LeSport COO, Vice President Have Quit, Sources Say
(Beijing) — Two top executives at LeEco’s once-ambitious sports division — Chief Operating Officer Yu Hang and Vice President Zhang Zhiyong — have resigned, sources inside the company tell Caixin.
The departures come after Chairman Jia Yueting admitted in November that the company was suffering a cash crunch that led it to reduce its heavy spending on electric cars, smartphones and sports.
Twenty percent of LeSport employees were laid off in December, Caixin earlier reported.
Caixin sources said Zhang, who was CEO of sporting goods company Li-Ning before overseeing LeSport’s e-commerce business, no longer works at the company.
Yu, who has been in charge of LeSports’ deals and overseas strategy, published a post on social media on Tuesday that said he would be “going back to work in the LeSports office this afternoon.” However, he did not directly address whether he had handed in his resignation.
A company spokesperson said on WeChat on Wednesday that he was “unaware” of the resignations.
The sports arm of LeEco was created with the hope of cashing in on the rise of China’s middle class, with its greater awareness of fitness and willingness to pay to watch live tournaments.
LeEco, a sprawling giant that began as a video-streaming site, paid over $100 million for exclusive NBA broadcast rights in Hong Kong and another 2.7 billion yuan ($392 million) for exclusive rights to broadcast China’s Super League football games. These are just two of the more than 250 rights the company has swallowed up in the course of a year, Yu earlier said.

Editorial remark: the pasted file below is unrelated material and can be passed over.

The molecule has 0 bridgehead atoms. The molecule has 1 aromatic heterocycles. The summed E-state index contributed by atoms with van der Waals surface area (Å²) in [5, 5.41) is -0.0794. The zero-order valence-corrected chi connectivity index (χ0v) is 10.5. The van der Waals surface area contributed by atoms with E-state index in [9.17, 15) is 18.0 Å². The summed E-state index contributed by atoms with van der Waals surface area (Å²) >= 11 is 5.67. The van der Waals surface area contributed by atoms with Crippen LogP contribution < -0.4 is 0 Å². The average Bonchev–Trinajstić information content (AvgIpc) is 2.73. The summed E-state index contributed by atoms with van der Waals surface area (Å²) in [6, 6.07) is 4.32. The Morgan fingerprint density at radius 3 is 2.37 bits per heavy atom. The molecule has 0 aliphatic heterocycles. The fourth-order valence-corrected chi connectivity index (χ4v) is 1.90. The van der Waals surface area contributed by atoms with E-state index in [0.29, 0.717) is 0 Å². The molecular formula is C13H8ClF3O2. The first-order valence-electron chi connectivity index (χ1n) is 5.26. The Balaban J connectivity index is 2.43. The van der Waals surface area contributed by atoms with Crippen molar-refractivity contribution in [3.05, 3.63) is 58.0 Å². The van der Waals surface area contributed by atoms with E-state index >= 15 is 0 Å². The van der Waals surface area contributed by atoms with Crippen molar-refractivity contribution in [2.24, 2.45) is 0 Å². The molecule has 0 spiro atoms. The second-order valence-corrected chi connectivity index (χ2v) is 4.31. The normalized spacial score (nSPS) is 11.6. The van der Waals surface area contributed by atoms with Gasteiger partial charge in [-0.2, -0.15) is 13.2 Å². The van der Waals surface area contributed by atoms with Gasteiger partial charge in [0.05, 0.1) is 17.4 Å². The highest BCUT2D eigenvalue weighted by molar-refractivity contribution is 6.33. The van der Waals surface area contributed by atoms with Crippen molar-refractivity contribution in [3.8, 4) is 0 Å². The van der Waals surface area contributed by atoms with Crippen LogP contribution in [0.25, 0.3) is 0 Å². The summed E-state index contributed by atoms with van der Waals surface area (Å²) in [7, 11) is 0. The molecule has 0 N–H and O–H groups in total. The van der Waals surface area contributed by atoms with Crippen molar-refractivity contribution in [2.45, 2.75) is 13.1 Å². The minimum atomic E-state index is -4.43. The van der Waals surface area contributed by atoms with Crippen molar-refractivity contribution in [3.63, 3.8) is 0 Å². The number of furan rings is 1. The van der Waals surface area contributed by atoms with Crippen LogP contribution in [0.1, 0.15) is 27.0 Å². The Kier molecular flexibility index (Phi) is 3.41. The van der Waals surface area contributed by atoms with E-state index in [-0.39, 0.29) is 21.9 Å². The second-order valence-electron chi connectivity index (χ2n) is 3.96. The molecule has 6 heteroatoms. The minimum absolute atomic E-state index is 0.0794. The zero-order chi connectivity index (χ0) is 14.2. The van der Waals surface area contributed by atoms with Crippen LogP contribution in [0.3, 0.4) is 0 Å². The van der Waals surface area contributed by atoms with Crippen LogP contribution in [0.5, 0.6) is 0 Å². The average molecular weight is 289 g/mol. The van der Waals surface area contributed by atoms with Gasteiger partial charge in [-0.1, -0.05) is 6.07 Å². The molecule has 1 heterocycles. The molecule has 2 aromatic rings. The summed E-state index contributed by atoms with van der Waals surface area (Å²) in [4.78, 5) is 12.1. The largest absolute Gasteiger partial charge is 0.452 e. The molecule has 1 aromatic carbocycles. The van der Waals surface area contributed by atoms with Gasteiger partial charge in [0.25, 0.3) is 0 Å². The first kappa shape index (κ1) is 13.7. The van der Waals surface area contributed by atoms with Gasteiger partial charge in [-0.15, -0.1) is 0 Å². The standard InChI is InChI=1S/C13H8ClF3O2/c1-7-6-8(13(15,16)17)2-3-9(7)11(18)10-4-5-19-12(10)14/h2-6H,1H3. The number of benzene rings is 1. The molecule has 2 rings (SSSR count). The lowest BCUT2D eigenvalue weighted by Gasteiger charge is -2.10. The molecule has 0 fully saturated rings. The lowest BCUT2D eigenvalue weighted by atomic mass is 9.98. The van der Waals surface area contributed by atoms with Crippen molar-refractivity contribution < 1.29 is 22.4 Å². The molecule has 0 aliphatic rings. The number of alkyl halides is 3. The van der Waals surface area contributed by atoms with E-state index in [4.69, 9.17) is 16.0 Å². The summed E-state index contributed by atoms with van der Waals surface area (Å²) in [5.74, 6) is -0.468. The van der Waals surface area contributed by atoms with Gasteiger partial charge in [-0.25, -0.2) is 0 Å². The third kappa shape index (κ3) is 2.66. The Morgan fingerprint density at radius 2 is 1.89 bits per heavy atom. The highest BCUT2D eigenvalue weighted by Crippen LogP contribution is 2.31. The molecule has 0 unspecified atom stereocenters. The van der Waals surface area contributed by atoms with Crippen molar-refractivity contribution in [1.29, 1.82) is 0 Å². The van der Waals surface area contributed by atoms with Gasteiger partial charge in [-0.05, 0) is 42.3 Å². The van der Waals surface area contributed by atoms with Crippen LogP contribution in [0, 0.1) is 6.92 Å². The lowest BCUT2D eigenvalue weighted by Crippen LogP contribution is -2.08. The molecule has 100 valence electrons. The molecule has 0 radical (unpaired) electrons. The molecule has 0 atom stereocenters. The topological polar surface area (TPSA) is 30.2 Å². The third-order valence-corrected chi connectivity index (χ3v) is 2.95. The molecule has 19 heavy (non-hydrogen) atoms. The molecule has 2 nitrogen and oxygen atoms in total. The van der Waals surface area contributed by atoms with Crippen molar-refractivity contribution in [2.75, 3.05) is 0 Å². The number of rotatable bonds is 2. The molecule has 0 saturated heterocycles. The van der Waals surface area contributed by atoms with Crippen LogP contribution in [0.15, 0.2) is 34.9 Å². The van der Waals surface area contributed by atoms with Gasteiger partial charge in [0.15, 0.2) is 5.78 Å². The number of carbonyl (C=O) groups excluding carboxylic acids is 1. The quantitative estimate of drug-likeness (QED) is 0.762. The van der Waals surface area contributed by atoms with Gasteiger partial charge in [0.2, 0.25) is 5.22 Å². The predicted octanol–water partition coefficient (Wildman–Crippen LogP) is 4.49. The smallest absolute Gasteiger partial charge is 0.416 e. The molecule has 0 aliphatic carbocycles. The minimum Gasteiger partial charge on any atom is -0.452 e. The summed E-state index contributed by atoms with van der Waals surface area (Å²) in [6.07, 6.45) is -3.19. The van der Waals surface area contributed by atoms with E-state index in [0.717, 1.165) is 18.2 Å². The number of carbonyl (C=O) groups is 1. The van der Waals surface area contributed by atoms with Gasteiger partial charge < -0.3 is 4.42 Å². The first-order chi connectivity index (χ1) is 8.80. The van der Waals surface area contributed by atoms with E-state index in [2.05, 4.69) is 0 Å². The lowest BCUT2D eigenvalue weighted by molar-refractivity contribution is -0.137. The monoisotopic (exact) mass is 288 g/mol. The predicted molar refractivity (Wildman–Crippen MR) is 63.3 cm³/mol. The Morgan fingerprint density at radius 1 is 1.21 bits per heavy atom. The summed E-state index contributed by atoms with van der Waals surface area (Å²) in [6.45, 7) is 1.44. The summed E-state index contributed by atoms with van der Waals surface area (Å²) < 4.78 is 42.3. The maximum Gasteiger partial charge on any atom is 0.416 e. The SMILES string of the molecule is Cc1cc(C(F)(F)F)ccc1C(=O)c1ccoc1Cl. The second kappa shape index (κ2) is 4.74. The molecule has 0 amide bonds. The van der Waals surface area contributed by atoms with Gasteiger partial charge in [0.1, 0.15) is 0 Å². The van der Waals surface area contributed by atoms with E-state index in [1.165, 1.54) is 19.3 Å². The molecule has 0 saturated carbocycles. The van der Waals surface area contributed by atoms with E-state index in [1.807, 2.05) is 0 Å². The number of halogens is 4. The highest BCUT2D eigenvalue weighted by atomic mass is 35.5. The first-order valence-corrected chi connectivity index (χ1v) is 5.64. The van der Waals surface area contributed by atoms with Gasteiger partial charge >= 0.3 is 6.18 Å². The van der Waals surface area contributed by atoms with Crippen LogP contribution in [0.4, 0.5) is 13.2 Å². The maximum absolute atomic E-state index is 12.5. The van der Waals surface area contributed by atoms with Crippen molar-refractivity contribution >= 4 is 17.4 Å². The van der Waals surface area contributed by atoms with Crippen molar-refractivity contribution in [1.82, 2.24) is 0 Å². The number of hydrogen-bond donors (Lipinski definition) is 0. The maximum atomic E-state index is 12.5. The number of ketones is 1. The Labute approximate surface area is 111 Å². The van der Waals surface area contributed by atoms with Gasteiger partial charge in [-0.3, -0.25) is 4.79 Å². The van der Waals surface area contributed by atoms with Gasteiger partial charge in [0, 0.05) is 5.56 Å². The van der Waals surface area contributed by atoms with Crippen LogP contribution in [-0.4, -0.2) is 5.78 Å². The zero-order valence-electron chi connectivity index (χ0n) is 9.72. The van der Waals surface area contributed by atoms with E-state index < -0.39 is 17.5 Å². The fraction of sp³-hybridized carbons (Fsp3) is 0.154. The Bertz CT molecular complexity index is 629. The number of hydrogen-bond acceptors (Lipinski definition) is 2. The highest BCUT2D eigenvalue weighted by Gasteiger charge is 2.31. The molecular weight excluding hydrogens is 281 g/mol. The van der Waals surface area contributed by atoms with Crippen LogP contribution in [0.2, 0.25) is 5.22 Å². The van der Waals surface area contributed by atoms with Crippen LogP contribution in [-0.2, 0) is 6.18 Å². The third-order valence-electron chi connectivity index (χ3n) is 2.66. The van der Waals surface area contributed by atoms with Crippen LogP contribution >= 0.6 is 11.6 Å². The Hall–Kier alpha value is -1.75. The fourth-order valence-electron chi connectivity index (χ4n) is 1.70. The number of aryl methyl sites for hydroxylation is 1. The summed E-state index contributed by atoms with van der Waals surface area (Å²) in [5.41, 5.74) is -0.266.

However, the investments have not been profitable.
“We’ve discovered that monetization for quality sports matches is not as easy as we expected,” LeSport CEO Lei Zhenjian said in an interview in November. “This has caused a large cash void, and we are now being tested over the stamina of this company.”
The company was forced to scrap the International Championship Cup in July, a last-minute letdown to fans who were anticipating a match between English soccer clubs Manchester City and Manchester United.
An investment deal in major local soccer club Beijing Guoan was terminated in late October, as the club’s chairman said that LeEco failed to meet its capital commitments.
Rumors that the cash-troubled LeEco could be giving up comprehensive rights to China Super League tournaments for the coming season began swirling as one investor during a company call said that Super League rights were both “expensive and pointless.”
“We’ve got over 10,000 live games each year. We could do without the Super League,” the investor said.
One report claims that LeSport has already sold off new-media rights to the matches. LeEco declined to comment on the matter.
Contact reporter April Ma (firstname.lastname@example.org)
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